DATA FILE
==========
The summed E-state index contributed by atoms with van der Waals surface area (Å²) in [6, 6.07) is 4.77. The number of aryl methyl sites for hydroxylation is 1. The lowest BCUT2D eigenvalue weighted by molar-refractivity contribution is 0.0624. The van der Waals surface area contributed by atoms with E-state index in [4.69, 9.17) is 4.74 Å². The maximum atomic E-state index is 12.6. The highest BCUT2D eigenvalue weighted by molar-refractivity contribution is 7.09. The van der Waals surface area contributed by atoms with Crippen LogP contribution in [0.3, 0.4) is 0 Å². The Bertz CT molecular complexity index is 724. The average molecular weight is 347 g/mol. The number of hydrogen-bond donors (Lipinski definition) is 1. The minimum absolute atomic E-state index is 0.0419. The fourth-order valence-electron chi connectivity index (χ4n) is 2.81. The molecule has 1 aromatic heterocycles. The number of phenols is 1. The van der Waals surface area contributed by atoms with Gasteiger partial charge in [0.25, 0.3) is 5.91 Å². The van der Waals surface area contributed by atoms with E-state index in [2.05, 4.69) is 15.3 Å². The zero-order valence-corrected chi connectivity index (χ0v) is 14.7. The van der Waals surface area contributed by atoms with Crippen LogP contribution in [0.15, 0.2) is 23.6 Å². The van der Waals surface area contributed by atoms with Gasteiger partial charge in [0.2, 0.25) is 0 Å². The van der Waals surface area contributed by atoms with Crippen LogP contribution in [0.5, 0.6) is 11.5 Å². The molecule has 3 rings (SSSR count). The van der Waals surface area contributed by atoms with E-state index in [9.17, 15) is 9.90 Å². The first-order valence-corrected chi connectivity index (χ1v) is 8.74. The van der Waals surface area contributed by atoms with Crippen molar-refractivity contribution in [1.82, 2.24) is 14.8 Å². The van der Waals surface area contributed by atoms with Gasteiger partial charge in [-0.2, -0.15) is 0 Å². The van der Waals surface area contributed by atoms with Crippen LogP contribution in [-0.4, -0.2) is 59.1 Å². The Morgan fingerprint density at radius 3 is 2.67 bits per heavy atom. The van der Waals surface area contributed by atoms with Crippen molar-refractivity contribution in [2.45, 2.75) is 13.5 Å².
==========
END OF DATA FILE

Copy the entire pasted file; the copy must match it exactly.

The summed E-state index contributed by atoms with van der Waals surface area (Å²) in [6, 6.07) is 4.77. The number of aryl methyl sites for hydroxylation is 1. The lowest BCUT2D eigenvalue weighted by molar-refractivity contribution is 0.0624. The van der Waals surface area contributed by atoms with E-state index in [4.69, 9.17) is 4.74 Å². The maximum atomic E-state index is 12.6. The highest BCUT2D eigenvalue weighted by molar-refractivity contribution is 7.09. The van der Waals surface area contributed by atoms with Crippen LogP contribution in [0.3, 0.4) is 0 Å². The Bertz CT molecular complexity index is 724. The average molecular weight is 347 g/mol. The number of hydrogen-bond donors (Lipinski definition) is 1. The minimum absolute atomic E-state index is 0.0419. The fourth-order valence-electron chi connectivity index (χ4n) is 2.81. The molecule has 1 aromatic heterocycles. The number of phenols is 1. The van der Waals surface area contributed by atoms with Gasteiger partial charge in [0.25, 0.3) is 5.91 Å². The van der Waals surface area contributed by atoms with E-state index in [2.05, 4.69) is 15.3 Å². The zero-order valence-corrected chi connectivity index (χ0v) is 14.7. The van der Waals surface area contributed by atoms with Crippen LogP contribution in [0.15, 0.2) is 23.6 Å². The van der Waals surface area contributed by atoms with Gasteiger partial charge in [0.2, 0.25) is 0 Å². The van der Waals surface area contributed by atoms with Crippen LogP contribution in [0.5, 0.6) is 11.5 Å². The molecule has 3 rings (SSSR count). The van der Waals surface area contributed by atoms with E-state index in [9.17, 15) is 9.90 Å². The first-order valence-corrected chi connectivity index (χ1v) is 8.74. The van der Waals surface area contributed by atoms with Crippen molar-refractivity contribution in [1.82, 2.24) is 14.8 Å². The van der Waals surface area contributed by atoms with Gasteiger partial charge in [-0.2, -0.15) is 0 Å². The van der Waals surface area contributed by atoms with Crippen LogP contribution in [-0.4, -0.2) is 59.1 Å². The Morgan fingerprint density at radius 3 is 2.67 bits per heavy atom. The van der Waals surface area contributed by atoms with Crippen molar-refractivity contribution in [2.45, 2.75) is 13.5 Å².